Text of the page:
When the Music Comes

It sounds plausible that listening to music in the car improves the driver’s performance. But which kind of music is the right one? Most likely, IT experts are concerned with the question of how to help artificial intelligence in cars to make musical leaps.

Music lifts up your mood – as a driver, you are not supposed to hold your smartphone in your hand while listening to music.Photo: Fotolia - Jakob Lund

Music lifts up your mood – as a driver, you must not hold a smartphone in your hand while listening to music. Photo: Fotolia – Jakob Lund

For many drivers, listening to music in the car is as natural as brushing their teeth in the morning. Music gives goose bumps, stimulates and relaxes. Music promotes blood circulation, makes the heart beat faster and the brain work better. It’s obvious that while driving, music also has a positive influence on the driver’s performance at the wheel. This could be supported by the so-called Mozart Effect. This is based on the theory that classical music improves listeners’ spatial perception. Maybe there’s also the Helene Fischer Effect, the Metallica Effect or the Ed Sheeran Effect for car drivers? So just switch on the ignition and select your favourite station? If only it were that simple. Most of the time you have to fiddle around until the right frequency is set in the analogue FM radio. Better off are motorists who have the digital radio DAB+ on board, which according to the ideas of the EU Parliament will soon become compulsory equipment in new cars. The tangible advantage of digital radio technology is that it offers a wide range of stations, lots of special-interest channels, automatic station search and excellent sound quality.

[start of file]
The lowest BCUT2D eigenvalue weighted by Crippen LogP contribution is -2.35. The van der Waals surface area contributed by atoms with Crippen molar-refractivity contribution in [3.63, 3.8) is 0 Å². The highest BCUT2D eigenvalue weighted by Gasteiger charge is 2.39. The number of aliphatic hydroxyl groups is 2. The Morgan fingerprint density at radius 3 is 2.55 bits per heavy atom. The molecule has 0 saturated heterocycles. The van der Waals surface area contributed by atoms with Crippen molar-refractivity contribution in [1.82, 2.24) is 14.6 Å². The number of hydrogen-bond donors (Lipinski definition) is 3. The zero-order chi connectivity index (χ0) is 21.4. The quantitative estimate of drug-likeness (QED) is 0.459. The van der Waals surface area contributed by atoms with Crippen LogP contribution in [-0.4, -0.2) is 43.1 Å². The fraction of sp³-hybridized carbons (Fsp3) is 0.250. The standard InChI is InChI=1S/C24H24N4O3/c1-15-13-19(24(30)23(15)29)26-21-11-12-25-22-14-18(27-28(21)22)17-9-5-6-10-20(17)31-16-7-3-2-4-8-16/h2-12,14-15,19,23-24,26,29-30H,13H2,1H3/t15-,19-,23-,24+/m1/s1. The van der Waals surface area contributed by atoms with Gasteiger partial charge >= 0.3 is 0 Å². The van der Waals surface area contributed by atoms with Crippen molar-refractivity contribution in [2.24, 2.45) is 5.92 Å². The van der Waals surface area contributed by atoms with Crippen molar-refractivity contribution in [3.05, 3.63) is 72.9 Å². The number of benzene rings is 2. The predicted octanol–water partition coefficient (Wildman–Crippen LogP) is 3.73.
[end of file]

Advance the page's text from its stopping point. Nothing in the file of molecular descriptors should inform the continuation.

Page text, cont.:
Music streaming and playlists from the Internet outstrip the radio

However, it will probably be a few years before digital radio fully arrives on the scene. The glorious times in which radio was the only reception medium in the car are probably over. Automobile manufacturers such as Daimler and Ford have long forged partnerships with music streaming services to update their entertainment portfolios. The smartphone generation already has special listening habits in which the radio only plays second fiddle. A driver should not hold a smartphone in his hand to listen to music, of course, as the Hamm Higher Regional Court recently made clear. The versatile device can easily be connected to the radio via USB, AUX cable or Bluetooth to use the loudspeakers, though. In addition to streaming services, hundreds of playlists on the Internet provide enough food for every musical taste.

Music has a variety of effects on mood and driving style

So, turn up the speakers and off you go? In the interest of safety, that wouldn’t be a good idea. If the volume is far in the upper range, this can lead to an increased release of stress hormones, which extends the reaction time of the driver and thus increases the risk of an accident. In the 1990s, music psychologists at the Technical University of Dortmund discovered this exact effect on drivers in the driving simulator. In some cases, the braking distance of the test persons had increased by more than 15 meters at a speed of 100 km/h. In practice, this would have fatal consequences.